Microsoft has recently launched a new language modelling approach for text-to-speech synthesis (TTS) called VALL-E (short for Voice DALL-E). TTS refers to generating spoken language from written or typed text. VALL-E is a neural codec language model, which means it has been trained to encode and decode spoken language using discrete codes derived from an off-the-shelf neural audio codec model.
VALL-E Model Diagram
Traditionally, TTS systems have approached the task of synthesizing speech as a continuous signal regression problem, in which the goal is to predict the appropriate waveform for a given piece of text. However, the VALL-E team has taken a different approach, treating TTS as a conditional language modelling task instead. In other words, VALL-E has been trained to generate spoken language based on a given set of text inputs, rather than trying to predict the exact waveform of the resulting speech.
One of the critical features of VALL-E is that it has been trained on a massive dataset of English speech, totalling 60,000 hours of audio. This is hundreds of times larger than the datasets used to prepare most existing TTS systems, and it has allowed VALL-E to emerge with in-context learning capabilities. This means that VALL-E is able to synthesize high-quality personalized speech based on just a 3-second recording of an unseen speaker’s voice as an acoustic prompt.
In order to evaluate the performance of VALL-E, the team conducted a series of experiments comparing it to the state-of-the-art zero-shot TTS system. Zero-shot TTS refers to the ability of a system to synthesize speech for a new speaker without any prior training data for that speaker. The results of these experiments showed that VALL-E significantly outperformed the existing system in terms of speech naturalness and speaker similarity. In other words, the speech generated by VALL-E was more lifelike and more accurately resembled the voice of the speaker in the acoustic prompt.
In addition to its superior performance in terms of speech quality, VALL-E was also able to preserve the speaker’s emotion and acoustic environment in the synthesized speech. This is a notable achievement, as most TTS systems struggle to accurately capture these elements of speech.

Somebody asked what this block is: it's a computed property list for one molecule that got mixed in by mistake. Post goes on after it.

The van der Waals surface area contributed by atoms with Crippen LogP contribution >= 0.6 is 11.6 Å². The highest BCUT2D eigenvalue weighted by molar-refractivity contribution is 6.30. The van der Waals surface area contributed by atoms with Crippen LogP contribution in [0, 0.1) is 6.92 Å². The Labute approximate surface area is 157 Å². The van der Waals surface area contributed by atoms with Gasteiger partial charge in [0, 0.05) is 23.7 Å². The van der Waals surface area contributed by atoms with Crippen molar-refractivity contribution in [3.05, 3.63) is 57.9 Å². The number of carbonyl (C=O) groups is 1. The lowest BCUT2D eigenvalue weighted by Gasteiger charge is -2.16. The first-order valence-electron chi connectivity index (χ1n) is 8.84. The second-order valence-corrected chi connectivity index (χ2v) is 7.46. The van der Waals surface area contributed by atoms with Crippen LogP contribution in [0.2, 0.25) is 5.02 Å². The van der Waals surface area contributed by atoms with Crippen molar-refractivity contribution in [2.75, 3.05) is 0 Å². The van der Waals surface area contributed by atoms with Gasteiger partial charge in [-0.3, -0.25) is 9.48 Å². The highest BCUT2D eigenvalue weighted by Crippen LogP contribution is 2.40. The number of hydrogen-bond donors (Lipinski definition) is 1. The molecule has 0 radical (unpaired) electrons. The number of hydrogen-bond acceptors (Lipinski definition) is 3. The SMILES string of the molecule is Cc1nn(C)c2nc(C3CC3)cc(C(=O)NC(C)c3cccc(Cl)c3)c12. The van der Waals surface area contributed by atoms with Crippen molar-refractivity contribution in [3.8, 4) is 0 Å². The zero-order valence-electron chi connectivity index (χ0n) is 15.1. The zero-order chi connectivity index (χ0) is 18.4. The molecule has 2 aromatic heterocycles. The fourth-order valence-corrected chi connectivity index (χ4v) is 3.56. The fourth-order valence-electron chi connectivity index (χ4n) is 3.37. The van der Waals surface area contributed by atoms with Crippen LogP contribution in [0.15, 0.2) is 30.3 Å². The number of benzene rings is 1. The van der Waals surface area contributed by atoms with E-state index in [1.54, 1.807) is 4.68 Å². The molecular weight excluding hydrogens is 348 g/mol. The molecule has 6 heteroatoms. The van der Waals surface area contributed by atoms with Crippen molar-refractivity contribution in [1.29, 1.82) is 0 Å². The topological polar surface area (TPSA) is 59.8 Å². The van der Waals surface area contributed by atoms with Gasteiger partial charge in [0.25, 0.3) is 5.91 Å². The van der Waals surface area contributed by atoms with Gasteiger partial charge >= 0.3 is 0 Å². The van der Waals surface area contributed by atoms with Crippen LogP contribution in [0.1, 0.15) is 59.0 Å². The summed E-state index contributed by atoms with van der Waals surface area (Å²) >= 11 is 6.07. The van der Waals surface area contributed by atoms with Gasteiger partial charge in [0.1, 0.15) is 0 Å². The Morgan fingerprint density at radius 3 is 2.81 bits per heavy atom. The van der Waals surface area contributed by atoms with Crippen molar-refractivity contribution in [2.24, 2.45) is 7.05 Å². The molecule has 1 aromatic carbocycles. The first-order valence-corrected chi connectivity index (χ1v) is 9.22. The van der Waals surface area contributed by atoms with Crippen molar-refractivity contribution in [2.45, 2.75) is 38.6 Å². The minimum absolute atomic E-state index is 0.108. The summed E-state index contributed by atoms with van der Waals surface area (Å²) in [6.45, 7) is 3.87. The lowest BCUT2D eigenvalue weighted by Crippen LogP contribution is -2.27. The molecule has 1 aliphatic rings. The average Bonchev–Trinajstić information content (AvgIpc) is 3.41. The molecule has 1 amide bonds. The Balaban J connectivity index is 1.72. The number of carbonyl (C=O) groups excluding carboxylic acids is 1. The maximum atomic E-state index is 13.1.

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It is worth mentioning that individuals who have lost their ability to speak may be able to “talk” again using this text-to-speech method if they have previous recordings of their own voices. In the past, a Stanford University Professor named Maneesh Agarwala stated that they were working on a similar project, in which they planned to record a patient’s voice before surgery and then use that pre-surgery recording to convert their electrolarynx voice back into their pre-surgery voice.
Features of VALL-E:
Synthesis of Diversity:
VALL-E is a language model for text-to-speech synthesis that is capable of generating diverse personalized speech samples for a given pair of text and speaker prompts. This is made possible by VALL-E’s use of sampling-based methods to generate discrete tokens. Essentially, these methods allow VALL-E to synthesize multiple different versions of the same input text by using different random seeds. This means that given a piece of text and a speaker prompt, VALL-E can produce a range of personalized speech samples that vary in terms of the specific words and phrases used, as well as other factors such as intonation and rhythm. The ability to synthesize diverse personalized speech samples is a unique feature of VALL-E and sets it apart from other text-to-speech systems that are only capable of generating a single version of the output speech for a given input.
Acoustic Environment Maintenance:
VALL-E is a TTS that can generate personalized speech while preserving the acoustic characteristics of the speaker’s voice. This is achieved by training VALL-E on a large dataset of audio and transcriptions, allowing it to recognize and replicate the acoustic environment of different voices.
Speaker’s emotional maintenance
VALL-E is a TTS that can generate personalized speech while preserving the emotional tone of the speaker’s voice. This is made possible by VALL-E’s training on audio prompts sampled from the Emotional Voices Database, which includes a range of emotional speech samples labelled with corresponding emotion labels. By learning to recognize and replicate the emotional characteristics of different voices, it is able to generate personalized speech that accurately reflects the emotional tone of the speaker’s prompt. This capability sets VALL-E apart from other text-to-speech systems that may struggle to accurately capture the emotional content of speech.